This chapter describes methodologies for measuring spatiotemporal patterns of brain structure in brain images, a problem that arises very often in monitoring disease progression and treatment responses, from a series of scans. A4-dimensional shape transformation is used to map images to a stereotactic coordinate space, in order to standardize the coordinates of anatomical structures across different individuals and remove interindividual variability. A statistical atlas is then constructed from a set of data that has been mapped to the same stereotactic space, and reflects the variation of brain structure across individuals of the population used to construct the statistical atlas; the transformation that was used to map the images to the stereotactic space is also measured, as it often constitutes a key morphometric measurement reflecting morphological characteristics of the respective individual relative to a standardized template brain that resides in the stereotactic space. Individual patient scans are then compared against one or more statistical atlases, in order to diagnose disease or predict likelihood of disease progression. This statistical comparison is typically performed via pattern classification systems, which are trained to recognize spatiotemporal patterns of brain structure that are highly characteristic of a disease of interest.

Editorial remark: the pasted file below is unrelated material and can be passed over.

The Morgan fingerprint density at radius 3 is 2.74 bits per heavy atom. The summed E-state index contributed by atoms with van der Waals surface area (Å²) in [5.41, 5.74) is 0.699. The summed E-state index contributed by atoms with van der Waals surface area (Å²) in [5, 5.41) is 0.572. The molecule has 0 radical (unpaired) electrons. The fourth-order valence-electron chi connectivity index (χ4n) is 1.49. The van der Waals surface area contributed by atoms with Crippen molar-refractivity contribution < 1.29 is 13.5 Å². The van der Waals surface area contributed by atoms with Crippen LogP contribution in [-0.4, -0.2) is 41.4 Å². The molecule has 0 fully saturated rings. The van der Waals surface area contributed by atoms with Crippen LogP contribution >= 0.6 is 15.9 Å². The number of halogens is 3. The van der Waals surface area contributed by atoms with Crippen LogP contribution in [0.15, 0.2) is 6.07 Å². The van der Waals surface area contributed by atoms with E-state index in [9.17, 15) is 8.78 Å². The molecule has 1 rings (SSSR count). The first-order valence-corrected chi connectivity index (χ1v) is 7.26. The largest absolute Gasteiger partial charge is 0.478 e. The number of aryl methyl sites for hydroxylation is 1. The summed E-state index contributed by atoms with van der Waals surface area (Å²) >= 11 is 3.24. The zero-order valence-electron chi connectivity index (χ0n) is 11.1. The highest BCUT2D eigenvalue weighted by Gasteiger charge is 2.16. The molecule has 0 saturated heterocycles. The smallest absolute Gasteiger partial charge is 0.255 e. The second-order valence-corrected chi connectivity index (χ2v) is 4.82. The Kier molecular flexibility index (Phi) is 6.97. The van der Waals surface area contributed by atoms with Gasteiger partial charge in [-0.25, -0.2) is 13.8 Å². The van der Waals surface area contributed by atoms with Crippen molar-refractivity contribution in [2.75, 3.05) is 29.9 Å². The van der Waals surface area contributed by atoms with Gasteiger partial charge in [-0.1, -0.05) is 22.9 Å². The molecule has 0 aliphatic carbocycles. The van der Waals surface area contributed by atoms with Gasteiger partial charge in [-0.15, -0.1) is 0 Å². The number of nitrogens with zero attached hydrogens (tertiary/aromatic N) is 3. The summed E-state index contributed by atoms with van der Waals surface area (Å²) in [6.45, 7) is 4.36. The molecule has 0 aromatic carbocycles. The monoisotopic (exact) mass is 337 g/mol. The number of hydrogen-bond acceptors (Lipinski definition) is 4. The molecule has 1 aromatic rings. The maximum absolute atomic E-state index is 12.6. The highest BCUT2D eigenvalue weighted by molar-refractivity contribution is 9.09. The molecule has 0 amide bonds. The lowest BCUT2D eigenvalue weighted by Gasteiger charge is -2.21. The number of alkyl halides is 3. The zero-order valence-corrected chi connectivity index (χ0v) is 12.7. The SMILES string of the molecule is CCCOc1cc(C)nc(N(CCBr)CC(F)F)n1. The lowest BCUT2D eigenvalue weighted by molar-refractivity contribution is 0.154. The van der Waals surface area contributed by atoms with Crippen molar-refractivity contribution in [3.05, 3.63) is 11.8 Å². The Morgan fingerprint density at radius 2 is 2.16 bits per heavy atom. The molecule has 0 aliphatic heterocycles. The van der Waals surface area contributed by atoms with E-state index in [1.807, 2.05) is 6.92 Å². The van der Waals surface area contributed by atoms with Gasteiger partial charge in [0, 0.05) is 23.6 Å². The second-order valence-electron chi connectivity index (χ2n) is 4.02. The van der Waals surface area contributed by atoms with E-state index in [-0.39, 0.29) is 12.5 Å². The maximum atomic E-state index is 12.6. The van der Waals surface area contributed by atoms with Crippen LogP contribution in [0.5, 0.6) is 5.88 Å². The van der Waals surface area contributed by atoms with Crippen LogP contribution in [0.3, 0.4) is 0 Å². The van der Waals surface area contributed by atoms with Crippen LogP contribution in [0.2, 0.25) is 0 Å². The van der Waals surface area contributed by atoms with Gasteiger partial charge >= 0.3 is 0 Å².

|Original language||English (US)|
|Title of host publication||Principles and Advanced Methods in Medical Imaging and Image Analysis|
|Publisher||World Scientific Publishing Co.|
|Number of pages||26|
|ISBN (Print)||9789812814807, 9789812705341|
|State||Published - Jan 1 2008|
ASJC Scopus subject areas